Abstract: This essay reviews Jane Jacobss three major books: The Death and Life of Great American Cities, Cities and the Wealth of Nations, and The Nature of Economies. It traces her development of a hierarchy of places from neighborhoods to city regions to nations and the earth. All her places are defined by their predominant social activities, not by geographical boundaries. The themes of diversity, experimentation, adaptability, and democracy inform all her writings and form the basis of her moral analysis. Jacobss methods are contrasted to those of Lewis Mumford and the similarities of their moral concerns noted. Her latest book, a review of the basic hypotheses of ecology, successfully presents the idea that through self-correction, differentiation, and diversification, humans and their fellow organisms can best find sustainability.
Abstract: This article examines a strategy called responsive participatory redesign (RPR): in it, ordinary citizens attempt to pro-actively correct defects in existing spatial arrangements that contribute to problems such as neighborhood crime. This approach offers important advantages over more top-down strategies of community-friendly design such as those of the New Urbanism such as its capacity to manage unintended consequences, draw direct citizen engagement, and economize on the resources available for public problem solving. Recent developments under the rubric of Chicagos Alternative Policing Strategy (CAPS) have unintentionally created some of the building blocks of RPR, and several early experiences illustrate the modest contributions to the quality of neighborhood life that this public policy approach can yield.
Abstract: The United States is in an affordable housing crisis; the problem is particularly acute in Massachusetts. Local zoningespecially in the form of density controlsis probably the most significant cause of the crisis. To mitigate the power of local zoning Massachusetts passed the Comprehensive Permit Law, which allows local zoning boards of appeals to override local zoning if certain requirements are met. One of those requirements, a government subsidy to the developer, has in some instances hindered the construction of affordable housing. Typically, a subsidy is required as an incentive to builders; otherwise their projects would not be profitable enough for them. In localities where real estate values are high, however, a density bonus (being able to develop more units on the same piece of land) may be enough to incentivize builders. In areas where subsidies are not necessary, project oversight, now largely performed by subsidizing agencies, should be performed by the Department of Housing and Community Development or local housing authorities.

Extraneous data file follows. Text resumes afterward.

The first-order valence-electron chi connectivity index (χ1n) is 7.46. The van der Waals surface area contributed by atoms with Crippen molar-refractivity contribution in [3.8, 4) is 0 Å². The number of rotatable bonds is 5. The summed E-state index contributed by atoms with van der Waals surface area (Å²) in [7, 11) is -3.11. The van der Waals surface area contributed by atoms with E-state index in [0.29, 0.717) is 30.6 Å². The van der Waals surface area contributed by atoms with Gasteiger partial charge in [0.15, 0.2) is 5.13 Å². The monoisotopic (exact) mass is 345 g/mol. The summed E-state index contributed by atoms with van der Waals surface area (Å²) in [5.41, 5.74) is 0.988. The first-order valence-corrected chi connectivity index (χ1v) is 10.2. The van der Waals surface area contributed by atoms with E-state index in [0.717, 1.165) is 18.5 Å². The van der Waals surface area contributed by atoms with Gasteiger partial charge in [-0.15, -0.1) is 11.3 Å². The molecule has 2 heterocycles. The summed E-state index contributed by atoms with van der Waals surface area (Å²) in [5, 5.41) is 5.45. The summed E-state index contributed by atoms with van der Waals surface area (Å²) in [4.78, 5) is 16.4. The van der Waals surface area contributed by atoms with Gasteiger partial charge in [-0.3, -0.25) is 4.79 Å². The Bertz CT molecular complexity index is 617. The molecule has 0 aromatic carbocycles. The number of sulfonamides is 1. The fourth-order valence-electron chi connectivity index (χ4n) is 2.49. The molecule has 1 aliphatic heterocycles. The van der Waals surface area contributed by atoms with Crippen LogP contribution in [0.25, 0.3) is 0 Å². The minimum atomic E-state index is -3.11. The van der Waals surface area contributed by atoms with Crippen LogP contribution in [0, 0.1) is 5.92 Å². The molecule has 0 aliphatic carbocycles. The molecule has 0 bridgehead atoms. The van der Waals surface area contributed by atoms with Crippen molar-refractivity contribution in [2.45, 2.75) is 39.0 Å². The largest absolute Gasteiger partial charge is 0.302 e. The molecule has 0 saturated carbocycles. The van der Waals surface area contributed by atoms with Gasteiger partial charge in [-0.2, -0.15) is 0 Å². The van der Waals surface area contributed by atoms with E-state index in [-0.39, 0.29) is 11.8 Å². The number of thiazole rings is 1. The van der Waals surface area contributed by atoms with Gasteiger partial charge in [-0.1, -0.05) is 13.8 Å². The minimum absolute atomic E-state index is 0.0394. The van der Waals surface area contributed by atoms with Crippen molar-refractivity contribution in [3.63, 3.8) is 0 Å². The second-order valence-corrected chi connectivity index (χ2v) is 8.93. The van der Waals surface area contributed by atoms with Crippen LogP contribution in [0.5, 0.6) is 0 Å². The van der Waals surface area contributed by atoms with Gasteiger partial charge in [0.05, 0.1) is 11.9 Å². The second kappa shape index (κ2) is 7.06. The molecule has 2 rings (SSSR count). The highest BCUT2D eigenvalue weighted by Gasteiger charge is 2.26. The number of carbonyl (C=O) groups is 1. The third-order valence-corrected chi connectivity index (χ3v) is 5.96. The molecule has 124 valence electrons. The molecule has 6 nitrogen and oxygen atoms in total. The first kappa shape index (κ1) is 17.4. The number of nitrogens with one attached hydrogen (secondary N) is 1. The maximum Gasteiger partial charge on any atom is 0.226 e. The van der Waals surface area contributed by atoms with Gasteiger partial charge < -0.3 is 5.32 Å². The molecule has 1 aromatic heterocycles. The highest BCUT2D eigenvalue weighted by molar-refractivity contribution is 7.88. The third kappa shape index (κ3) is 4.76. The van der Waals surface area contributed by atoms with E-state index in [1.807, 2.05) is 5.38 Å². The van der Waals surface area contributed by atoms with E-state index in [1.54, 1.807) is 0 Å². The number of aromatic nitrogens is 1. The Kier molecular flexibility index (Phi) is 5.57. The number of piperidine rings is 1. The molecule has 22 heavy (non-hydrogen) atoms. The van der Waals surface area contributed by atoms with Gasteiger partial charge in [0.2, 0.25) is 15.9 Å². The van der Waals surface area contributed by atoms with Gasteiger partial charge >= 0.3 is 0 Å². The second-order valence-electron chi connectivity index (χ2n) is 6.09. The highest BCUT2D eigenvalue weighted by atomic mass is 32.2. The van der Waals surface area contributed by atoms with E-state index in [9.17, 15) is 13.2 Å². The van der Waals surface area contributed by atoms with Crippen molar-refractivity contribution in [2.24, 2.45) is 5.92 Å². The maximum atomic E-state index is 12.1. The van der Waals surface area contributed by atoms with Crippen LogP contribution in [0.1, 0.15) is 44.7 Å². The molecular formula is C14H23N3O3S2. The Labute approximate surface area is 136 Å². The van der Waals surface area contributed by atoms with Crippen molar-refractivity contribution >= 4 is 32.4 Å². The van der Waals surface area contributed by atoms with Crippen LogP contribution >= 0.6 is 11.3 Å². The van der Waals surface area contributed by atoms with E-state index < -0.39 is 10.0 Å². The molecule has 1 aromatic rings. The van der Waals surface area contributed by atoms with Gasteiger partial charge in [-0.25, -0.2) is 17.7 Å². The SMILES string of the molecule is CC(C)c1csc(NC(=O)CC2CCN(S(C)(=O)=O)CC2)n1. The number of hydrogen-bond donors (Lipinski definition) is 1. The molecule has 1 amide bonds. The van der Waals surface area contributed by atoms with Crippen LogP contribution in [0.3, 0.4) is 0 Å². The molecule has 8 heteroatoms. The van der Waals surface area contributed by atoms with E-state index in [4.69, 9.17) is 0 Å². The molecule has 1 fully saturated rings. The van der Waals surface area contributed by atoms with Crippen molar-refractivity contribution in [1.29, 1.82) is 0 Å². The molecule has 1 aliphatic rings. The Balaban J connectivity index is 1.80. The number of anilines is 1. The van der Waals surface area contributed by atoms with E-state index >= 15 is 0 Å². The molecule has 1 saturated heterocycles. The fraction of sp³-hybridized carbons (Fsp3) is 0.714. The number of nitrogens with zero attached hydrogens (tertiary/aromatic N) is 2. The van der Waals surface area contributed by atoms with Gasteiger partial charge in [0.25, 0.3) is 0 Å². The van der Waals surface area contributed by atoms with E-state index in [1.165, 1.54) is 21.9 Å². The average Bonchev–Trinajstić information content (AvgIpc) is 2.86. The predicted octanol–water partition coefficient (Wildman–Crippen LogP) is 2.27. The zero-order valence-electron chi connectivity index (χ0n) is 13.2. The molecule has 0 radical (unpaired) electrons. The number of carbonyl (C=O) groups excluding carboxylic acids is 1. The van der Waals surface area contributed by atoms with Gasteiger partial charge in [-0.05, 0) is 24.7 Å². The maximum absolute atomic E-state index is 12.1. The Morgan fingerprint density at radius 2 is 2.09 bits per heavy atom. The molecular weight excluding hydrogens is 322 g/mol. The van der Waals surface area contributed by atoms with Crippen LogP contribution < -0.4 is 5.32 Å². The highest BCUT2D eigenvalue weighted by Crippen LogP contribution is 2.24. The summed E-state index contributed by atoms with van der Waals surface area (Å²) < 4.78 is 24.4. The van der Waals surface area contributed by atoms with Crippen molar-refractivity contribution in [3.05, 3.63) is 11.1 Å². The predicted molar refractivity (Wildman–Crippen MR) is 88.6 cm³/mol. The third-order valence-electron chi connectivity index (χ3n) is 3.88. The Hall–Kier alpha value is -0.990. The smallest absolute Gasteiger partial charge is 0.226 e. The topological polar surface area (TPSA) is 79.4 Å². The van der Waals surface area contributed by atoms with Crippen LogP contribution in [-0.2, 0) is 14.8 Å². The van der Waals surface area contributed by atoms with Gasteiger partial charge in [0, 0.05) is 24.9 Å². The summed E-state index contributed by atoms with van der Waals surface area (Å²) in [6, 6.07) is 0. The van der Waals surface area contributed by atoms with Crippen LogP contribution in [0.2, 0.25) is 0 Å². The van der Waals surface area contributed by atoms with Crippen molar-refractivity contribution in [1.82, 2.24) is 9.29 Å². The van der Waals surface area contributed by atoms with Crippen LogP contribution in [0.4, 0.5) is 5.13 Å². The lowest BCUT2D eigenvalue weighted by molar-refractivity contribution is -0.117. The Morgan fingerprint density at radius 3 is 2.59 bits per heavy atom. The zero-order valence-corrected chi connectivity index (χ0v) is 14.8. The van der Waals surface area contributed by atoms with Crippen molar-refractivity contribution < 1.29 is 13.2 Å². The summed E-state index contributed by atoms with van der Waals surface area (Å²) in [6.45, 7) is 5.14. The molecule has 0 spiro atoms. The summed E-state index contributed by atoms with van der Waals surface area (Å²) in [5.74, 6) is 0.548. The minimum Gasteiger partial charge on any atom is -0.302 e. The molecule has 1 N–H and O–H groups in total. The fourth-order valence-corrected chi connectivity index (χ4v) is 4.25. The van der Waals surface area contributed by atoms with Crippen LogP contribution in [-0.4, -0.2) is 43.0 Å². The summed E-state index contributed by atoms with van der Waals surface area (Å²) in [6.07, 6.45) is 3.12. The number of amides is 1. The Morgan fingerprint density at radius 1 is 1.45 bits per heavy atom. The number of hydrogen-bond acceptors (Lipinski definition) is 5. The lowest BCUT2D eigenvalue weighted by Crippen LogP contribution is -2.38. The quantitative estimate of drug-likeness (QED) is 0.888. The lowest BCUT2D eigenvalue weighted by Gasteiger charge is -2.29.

Abstract: The close historical affinity between the Public Trust doctrine and police power supports a more expansive view of zoning. The doctrines kindred public interest spirit can empower localities to adopt dynamic, proactive, prescriptive zoning ordinances that promote community character. To do so, municipalities must self-define their unique community assets and ambiance through an openly developed comprehensive plan that honestly memorializes development patterns and sets forth community goals. If public interest is at the heart of the comprehensive plan, localities may consider an expansion of the police power as justified in order to zone and nurture communtiy character more justified than zoning which relies on the classic Euclidean general welfare criteria. A combination of the police power, infused with the Public Trust, and a candid comprehensive plan, could allow localities to adopt zoning ordinances that preserve and promote the unique set of intangibles that attract people to a community in the first place.
Abstract: The development process is risky for developers. They spend large sums of money on various development activities prior to receiving a municipalitys approval to proceed with the project. Uncertainty exists because a municipality may enact a subsequent zoning regulation which renders the proposed use impermissible. A vested right protects developer investments from subsequent zoning change. This Note examines one method by which a developer can obtain a vested right: the development agreement. A development agreement is a contract between a municipality and a property owner/developer, through which the municipality agrees to freeze the existing zoning regulations in exchange for public benefits. This Note concludes that development agreements are readily enforceable, and are attractive tools in both early and late vesting states.